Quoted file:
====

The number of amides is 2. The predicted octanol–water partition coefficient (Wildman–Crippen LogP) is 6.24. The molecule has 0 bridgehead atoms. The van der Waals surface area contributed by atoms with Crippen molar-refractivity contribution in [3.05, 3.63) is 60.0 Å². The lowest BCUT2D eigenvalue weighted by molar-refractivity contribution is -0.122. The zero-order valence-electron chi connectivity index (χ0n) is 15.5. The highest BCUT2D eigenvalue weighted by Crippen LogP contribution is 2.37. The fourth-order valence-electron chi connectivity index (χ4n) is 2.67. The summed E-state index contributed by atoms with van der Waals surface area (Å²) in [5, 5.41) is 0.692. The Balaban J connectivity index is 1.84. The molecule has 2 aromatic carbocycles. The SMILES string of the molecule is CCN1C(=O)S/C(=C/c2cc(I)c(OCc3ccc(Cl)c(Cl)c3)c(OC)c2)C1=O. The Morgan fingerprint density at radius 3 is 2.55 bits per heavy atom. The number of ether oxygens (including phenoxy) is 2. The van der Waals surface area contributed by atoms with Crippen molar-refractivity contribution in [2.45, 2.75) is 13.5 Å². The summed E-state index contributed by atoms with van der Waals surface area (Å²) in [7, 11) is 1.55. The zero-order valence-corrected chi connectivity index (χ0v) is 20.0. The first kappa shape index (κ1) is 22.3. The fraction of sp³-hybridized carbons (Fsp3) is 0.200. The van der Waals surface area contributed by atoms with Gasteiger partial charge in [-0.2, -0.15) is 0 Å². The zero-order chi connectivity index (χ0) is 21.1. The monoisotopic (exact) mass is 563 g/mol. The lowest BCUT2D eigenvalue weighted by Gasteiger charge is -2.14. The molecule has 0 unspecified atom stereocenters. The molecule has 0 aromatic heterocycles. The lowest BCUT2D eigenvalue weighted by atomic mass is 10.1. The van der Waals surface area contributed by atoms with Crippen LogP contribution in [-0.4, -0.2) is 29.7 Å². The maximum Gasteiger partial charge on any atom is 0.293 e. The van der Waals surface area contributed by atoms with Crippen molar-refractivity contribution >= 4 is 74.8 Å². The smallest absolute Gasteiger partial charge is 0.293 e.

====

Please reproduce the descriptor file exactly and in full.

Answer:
The number of amides is 2. The predicted octanol–water partition coefficient (Wildman–Crippen LogP) is 6.24. The molecule has 0 bridgehead atoms. The van der Waals surface area contributed by atoms with Crippen molar-refractivity contribution in [3.05, 3.63) is 60.0 Å². The lowest BCUT2D eigenvalue weighted by molar-refractivity contribution is -0.122. The zero-order valence-electron chi connectivity index (χ0n) is 15.5. The highest BCUT2D eigenvalue weighted by Crippen LogP contribution is 2.37. The fourth-order valence-electron chi connectivity index (χ4n) is 2.67. The summed E-state index contributed by atoms with van der Waals surface area (Å²) in [5, 5.41) is 0.692. The Balaban J connectivity index is 1.84. The molecule has 2 aromatic carbocycles. The SMILES string of the molecule is CCN1C(=O)S/C(=C/c2cc(I)c(OCc3ccc(Cl)c(Cl)c3)c(OC)c2)C1=O. The Morgan fingerprint density at radius 3 is 2.55 bits per heavy atom. The number of ether oxygens (including phenoxy) is 2. The van der Waals surface area contributed by atoms with Crippen molar-refractivity contribution in [2.45, 2.75) is 13.5 Å². The summed E-state index contributed by atoms with van der Waals surface area (Å²) in [7, 11) is 1.55. The zero-order valence-corrected chi connectivity index (χ0v) is 20.0. The first kappa shape index (κ1) is 22.3. The fraction of sp³-hybridized carbons (Fsp3) is 0.200. The van der Waals surface area contributed by atoms with Gasteiger partial charge in [-0.2, -0.15) is 0 Å². The zero-order chi connectivity index (χ0) is 21.1. The monoisotopic (exact) mass is 563 g/mol. The lowest BCUT2D eigenvalue weighted by Gasteiger charge is -2.14. The molecule has 0 unspecified atom stereocenters. The molecule has 0 aromatic heterocycles. The lowest BCUT2D eigenvalue weighted by atomic mass is 10.1. The van der Waals surface area contributed by atoms with Crippen LogP contribution in [-0.4, -0.2) is 29.7 Å². The maximum Gasteiger partial charge on any atom is 0.293 e. The van der Waals surface area contributed by atoms with Crippen molar-refractivity contribution >= 4 is 74.8 Å². The smallest absolute Gasteiger partial charge is 0.293 e.